Friday, May 28, 2004

sudden change in plans!

No, I won't be staying where I am, but I'm still seeking something closer to my current location. I might end up stuffing my large self into a goshi-tel for a month or two (or maybe a hasuk, which is arguably better, but still not ideal), until I can find some real digs. The more I thought about it, the more I realized:

1. I'd really rather have my own space, even if it's a cramped and rented space.

2. I don't want to turn what is currently a 40-minute commute (a walk to Dolgoji Station, three stops on the subway, and then a 20- to 25-minute walk to campus) into a nearly two-hour commute by moving back down south to Karak-dong.

3. I've bothered my relatives too much as it is. My #3 Adjumma came through for me in the 90s by letting me stay in the empty rooftop apartment of her building (she and #3 Adjoshi are the landlords there); my #4 Adjoshi let me stay at his apartment in Suji for the better part of a year; and finally, my #1 Adjoshi is the one who allowed me to stay at my current abode for so cheap. Enough's enough.

I've got until about 4PM before I need to go teach some classes. I'm going to keep house-hunting, and might continue on Saturday. Although my search was fairly fruitless on Wednesday, I was also not really allowing myself the goshi-tel/hasuk options, hoping in vain that I might find a weol-loom (a "one-room," something like a studio apartment) that charged only a tiny deposit. Dream on, Kevin.

FYI: a goshi-tel is a dead-quiet, quasi-dorm environment for students taking major tests (goshi, with "shi" being the same character found in the generic word for test, shi-heom). Generally, the rule of silence is pretty strict, but I've never lived in one before, so all I know is what I remember from touring through some goshi-tel in 2002. Rent at these places varies wildly. I visited some goshi-tel where the rent was about W80,000/month for a tiny little room (barely enough room for a small bed, and floor space to turn around in tight little circles), and other places where a slightly larger room cost around W200,000/month. I don't know whether goshi-tel have rules about who can stay there-- one question I need to resolve is whether I can store my stuff in an extra room, or whether these rooms are reserved only for students. I saw some goshi-tel rooms in which the occupants had pretty much set up camp: huge piles of clothes and books everywhere, makeshift clotheslines to suspend drying laundry and various knick-knacks. It would be a cramped life, but it'd be only for a couple months.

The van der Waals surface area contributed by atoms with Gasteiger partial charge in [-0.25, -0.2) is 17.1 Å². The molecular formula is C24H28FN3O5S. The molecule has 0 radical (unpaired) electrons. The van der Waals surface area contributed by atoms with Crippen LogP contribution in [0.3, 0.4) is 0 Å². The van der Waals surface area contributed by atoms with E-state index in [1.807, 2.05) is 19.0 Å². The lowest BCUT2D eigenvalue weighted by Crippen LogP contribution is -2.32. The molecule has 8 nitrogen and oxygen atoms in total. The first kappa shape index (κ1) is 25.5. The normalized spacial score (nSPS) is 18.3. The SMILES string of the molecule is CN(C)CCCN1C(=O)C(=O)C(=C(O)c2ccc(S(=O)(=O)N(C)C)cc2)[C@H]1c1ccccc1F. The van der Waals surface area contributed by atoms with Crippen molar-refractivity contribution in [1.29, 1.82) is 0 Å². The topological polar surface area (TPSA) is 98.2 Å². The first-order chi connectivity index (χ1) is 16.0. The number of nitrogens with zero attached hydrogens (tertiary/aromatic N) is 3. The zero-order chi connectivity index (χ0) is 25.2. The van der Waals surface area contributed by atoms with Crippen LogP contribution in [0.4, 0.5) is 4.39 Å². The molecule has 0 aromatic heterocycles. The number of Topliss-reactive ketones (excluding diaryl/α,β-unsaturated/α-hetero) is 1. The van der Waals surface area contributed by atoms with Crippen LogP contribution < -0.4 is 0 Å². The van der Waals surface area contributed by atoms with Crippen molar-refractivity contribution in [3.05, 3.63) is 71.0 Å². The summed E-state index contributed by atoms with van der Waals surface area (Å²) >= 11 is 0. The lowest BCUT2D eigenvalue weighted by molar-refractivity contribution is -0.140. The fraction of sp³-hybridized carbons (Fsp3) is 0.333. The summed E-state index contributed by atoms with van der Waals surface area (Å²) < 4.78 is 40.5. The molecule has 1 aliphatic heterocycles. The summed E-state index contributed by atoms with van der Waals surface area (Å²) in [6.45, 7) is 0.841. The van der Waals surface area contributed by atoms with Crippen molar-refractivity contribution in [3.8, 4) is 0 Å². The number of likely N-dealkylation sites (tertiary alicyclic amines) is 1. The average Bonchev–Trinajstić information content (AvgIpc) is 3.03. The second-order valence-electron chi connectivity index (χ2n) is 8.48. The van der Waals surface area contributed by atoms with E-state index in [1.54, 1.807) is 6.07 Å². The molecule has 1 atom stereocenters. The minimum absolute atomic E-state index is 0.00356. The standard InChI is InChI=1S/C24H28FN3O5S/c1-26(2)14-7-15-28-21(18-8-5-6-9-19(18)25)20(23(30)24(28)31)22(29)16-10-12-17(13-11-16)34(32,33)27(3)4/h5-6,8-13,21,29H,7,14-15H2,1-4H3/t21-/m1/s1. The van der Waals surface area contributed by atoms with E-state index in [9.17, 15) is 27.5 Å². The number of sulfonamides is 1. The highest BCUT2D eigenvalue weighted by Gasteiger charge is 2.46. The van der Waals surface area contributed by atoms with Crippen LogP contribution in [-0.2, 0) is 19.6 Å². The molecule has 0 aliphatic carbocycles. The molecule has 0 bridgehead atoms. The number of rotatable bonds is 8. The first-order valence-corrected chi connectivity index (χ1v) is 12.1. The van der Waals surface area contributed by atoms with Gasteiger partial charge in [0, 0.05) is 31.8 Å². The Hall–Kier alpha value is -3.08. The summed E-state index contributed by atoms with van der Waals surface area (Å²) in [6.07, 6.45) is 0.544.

A hasuk (or hasuk-jip) is a type of boarding house. Monthly rent (is "rent" the proper term here?) used to be around W350,000/month in the mid-90s, but I think it's closer to W500,000/month these days. A hasuk's owner, usually an adjumma, will provide meals (generally two meals a day) and laundry service for the price of rent. Not a bad option, and the room is generally a bit larger than what you'd find in a goshi-tel, though it's still pretty cramped.

Keep the tentacles and antennae crossed. By the way: if things look a bit zig-zaggy here, cut me some slack: I got my notice to move last week. As my brother David said, this is Korea-- land of sudden changes in plan. If you're going to adapt, you need to learn how to roll with it.


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